October 24, 2020

We’re now in the position of having to govern the Government.

7.00 am: From tomorrow, after the clocks go back, until the end of Winter, darkness will begin to prevail at this time in the morning. Saturdays proceed like any weekday, but at a slower pace. I linger over my cereal, while scrolling through political and cultural tweets, and stare unfixedly into the distance, supping my tea. 8.00 am: A communion. 8.30 am: Studiology. I returned to birdsong, removing what was good and replacing it with something better. 10.00 am: The mixdown of the ‘John ab John”s final section was complete. Inadvertently, I’d replayed yesterday’s found sample with a micro-sample of one part looping in the background. Intriguing. I recalled the overture to Kubrick’s 2001: A Space Odyssey (1968): the utter darkness of the screen (which was, in itself, an unsettling experience for cinema-goers at the time) accompanied by Gyorgy Ligeti’s Atmosphères (1961).

Courtesy of Wikimedia Commons

The sound also put me in mind of an account, in Jones’s’ Geographical … , of the Skirrid (Ysgyryd Fawr), which is part of the Black Mountains. When I pass it on the train travelling south to Newport, pictures of Mount Sinai gather in my imagination. Local legend has it that a rent in the side of the mountain was created at the moment of Christ’s death (Matthew 27.50-54).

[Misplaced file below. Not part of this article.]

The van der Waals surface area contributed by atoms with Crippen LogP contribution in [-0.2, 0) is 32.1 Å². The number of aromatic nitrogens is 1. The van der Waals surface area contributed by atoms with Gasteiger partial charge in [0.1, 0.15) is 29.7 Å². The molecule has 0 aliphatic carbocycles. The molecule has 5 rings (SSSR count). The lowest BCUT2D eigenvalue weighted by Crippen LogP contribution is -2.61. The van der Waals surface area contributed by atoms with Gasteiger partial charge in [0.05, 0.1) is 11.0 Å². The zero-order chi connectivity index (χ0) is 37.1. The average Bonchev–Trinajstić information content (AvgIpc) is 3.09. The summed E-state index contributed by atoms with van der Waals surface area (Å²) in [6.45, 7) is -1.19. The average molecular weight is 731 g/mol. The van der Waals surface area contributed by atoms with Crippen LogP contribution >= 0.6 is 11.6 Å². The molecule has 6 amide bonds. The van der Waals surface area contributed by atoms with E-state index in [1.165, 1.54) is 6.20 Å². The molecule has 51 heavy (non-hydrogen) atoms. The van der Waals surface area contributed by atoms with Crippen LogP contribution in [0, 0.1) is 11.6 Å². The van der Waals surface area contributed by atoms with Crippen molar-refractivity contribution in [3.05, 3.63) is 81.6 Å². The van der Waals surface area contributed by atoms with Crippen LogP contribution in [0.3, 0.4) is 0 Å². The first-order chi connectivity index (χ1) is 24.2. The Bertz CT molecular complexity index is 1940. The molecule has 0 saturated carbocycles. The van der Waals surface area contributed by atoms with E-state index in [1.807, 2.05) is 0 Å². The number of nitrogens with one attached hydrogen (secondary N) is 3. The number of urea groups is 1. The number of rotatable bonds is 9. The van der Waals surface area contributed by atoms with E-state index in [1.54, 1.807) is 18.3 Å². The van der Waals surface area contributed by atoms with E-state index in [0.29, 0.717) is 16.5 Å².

Jones regarded many aspects of the Welsh landscape as having been shaped by the actions of God’s displeasure at human iniquity. On re-reading passages from his book, I was reminded of the several references that the author made to early industry in Wales. There are sounds in a number of compositions that evoke industrial noises, if inadvertently. My instinct is to engage both the landscapes of wrath and industry in the form of ‘interludes’, placed in-between the apparitional compositions comprising the Noisome Spirits suite. I took up ‘John ab John’ once again. One blackbird served as many; singing at different speeds; near and far; forwards and backwards. I’m pleased to have been able to include a feature of my experience during lockdown.

1.30 pm: Finding a way of incorporating into the composition the coach-driver’s cry ‘Wow up!’, without recourse to literalism, remained a challenge. I recorded various articulations of the phrase in readiness for processing.

The solution (for now and, maybe, forever) was to stretch ‘wow’ and ‘up’, progressively increase their pitch, and overlay both words. The effect is of a dismal and troubling drone that enters as the carriage gets nearer to John, and dies away as it travels into the distance. Enough, for now.

2.45 pm: Back, then, to the [Skirrid] piece. I recorded my reading of the passage above. An evocation of earthquakes was the call of the hour. As I began to assemble, overlay, and extract tonalities from my slowed speech, the samples that had begun the composition (those I found yesterday) fell away. (In the end, they proved to be only the scaffolding.) The composition darkened, even as the afternoon light fell away. This was, now, as much about the scene of crucifixion as it was of that mountain in Wales.

5.00 pm: A good day. A good day.

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